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6/22/19 Arts Community Forum: 
Cultivating Safe Practices in Our Creative Spaces

OVERALL GOAL

  • Empowering our community as a whole. From those we borrow stories from, to venues, to production, to individuals who volunteer their time. We must keep them safe, and create a path to healing and understanding. 

  • Allowing every individual to create their own boundaries and be respected. 

  • Understanding that safe practices in art spaces = more creative freedom. Not restriction or prudeness.

  • We, Hawai’i arts community, CAN do better. MUST do better. ACTIVELY PURSUE to be better.  At this point, we cannot be complacent. 

  • Reshaping our standard of culture. Reshaping from top down, to an invited circle, where everyone is seen and heard. 

Question: who is still being excluded from these conversations? 

ISSUES THAT NEED TO BE ADDRESSED

We cannot choose theatre over community. Our art is in service of the community, and so we must actively make these spaces safe. 

Question: who governs what is and is not acceptable “in the name of art?”

More educators need to be a part of this conversation.  We need to start with a closed community and letting students know, at least those who are a part of institution, what expectations should be in terms of conduct.  This can be take place as simply as putting it within a course. What does safety looks like in art spaces?

Many victims don’t come forward because they feel they will rock the boat and will jeopardize chances for jobs in our community. 

Since many of our theatres are non-profit, there is a sense that “volunteerism” cannot be held accountable

Not enough education on all fronts. Those in leadership (directors, producers, stage managers, etc.) should know what to do if any community member approaches them about a situation regarding violence.  Victims, should also know what protocols are set in case a situation should arise. ALL community members should be educated on how to be an advocate. 

EVERYONE needs to be on board in creating safe spaces. This starts with board members of a theatre company, all the way down to those who audition. How can we create a clear line of dialogue from actors to board members?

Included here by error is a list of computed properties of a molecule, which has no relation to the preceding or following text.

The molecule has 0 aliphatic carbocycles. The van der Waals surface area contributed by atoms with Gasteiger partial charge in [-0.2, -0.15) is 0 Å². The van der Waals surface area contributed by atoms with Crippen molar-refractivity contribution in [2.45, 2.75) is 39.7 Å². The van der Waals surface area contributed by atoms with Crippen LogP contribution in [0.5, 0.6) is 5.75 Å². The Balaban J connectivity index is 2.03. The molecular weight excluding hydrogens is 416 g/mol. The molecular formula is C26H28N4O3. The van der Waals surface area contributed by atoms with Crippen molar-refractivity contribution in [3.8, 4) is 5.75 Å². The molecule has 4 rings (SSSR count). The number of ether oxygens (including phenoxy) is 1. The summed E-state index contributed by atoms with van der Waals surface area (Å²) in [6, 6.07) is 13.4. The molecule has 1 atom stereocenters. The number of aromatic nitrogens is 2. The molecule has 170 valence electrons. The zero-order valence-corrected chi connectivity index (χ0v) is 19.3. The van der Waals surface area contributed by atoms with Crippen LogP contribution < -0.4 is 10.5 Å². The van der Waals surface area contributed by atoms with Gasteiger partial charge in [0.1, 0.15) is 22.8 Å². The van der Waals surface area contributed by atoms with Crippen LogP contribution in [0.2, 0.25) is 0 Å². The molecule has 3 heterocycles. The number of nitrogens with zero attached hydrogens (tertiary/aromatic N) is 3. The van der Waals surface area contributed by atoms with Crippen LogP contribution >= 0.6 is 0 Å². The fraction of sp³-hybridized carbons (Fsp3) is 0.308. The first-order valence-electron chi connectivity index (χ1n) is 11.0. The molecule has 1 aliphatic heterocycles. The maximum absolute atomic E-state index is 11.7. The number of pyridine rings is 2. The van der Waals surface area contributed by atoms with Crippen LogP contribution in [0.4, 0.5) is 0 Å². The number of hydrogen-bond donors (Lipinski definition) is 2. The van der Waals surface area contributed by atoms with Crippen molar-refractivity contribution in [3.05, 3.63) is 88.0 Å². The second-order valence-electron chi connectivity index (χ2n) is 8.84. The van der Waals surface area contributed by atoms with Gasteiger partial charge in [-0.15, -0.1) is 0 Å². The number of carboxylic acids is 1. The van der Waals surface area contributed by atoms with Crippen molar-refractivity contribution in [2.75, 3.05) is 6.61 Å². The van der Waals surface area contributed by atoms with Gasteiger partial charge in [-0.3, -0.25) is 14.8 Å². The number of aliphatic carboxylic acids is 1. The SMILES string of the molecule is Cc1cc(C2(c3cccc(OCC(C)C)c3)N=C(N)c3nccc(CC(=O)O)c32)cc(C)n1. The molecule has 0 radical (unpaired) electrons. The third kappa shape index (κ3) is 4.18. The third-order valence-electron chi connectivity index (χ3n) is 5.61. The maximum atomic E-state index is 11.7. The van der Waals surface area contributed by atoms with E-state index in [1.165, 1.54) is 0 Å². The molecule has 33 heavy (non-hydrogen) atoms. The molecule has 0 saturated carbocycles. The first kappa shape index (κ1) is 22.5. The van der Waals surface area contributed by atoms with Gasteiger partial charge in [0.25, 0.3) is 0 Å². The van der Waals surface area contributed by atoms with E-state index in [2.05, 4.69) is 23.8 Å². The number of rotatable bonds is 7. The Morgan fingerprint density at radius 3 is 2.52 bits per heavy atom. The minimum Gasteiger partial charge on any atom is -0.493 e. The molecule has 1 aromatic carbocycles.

STEPS TO A SAFER ARTS COMMUNITY

Question: Who holds the power for change? How can we broaden that circle?

VISIBILITY AND CLEAR ADVOCACY

  • HSTC will set up a tab on their page so that all theatres may link their Anti-harrassment and sexual violence prevention policy for all to have access to. 

  • Question for theatre companies: do you have the right insurance in place when a situation of sexual assault or violence arises? 

BE CLEAR AND UPFRONT ABOUT WHAT EXPECTATIONS ARE FROM THE START. 

  • If a production has moments of intimacy, all marks of said intimacy MUST be known at time of audition. No changes are to be made after the rehearsal process. 

  • Document to be signed by any person wanting to work in the theatre or audition for show. This document includes clear code of conduct and will state any consequences in order to establish accountability. 

  • Any production that requires stage combat or intimacy will have a stage combat professional and intimacy choreographer present in rehearsals to stage these parts. NO actors should be left on their own to practice these scenes without the proper third party available. 

BRINGING AWARENESS AND OPPORTUNITY FOR GROWTH

  • Workshops for all community members by the Sex Abuse Treatment Center on Sexual Violence 101 and Consent. 

  • Sending individuals to intimacy training.

SETTING UP CONSEQUENCES FOR OFFENDERS 

  • Probation period for offenders.

  • Eliminating stigma from “the show must go on”. If a situation of sexual violence occurs during a show, the understanding that the safety of a person is much more important than the production.  Therefore, the production will cease to continue.  

  • If the offender is a paid position, having deductions made on paycheck as a fine. 

  • Whatever consequences are put in, they MUST be followed through. 

  • We vote with our talent. We have a choice to decide who we support and work for. 

PONO CHECK

  • A system of “certification” in which theatre companies who have gone to SATC workshops and conversations may have a “Pono Check”.  To let the community know that this company is actively seeking education and wanting change.

HAWAII ARTS COALITION

  • Start of a third party entity that will provide resources and continue to help navigate these conversations as we move forward to a more safe Hawai’i art space. 

CONTINUING THE CONVERSATION

  • Setting up more forums for more folks to share and listen 

Question: Who are the individuals we need to sustain and activate this group? 

Final Note: Sex Abuse Treatment Center Hawai’i (SATC) is available for education and, in case of an emergency, if a victim needs assistance after an Incident or sexual assault.  http://satchawaii.com

24 HOUR HOTLINE (808) 524-7273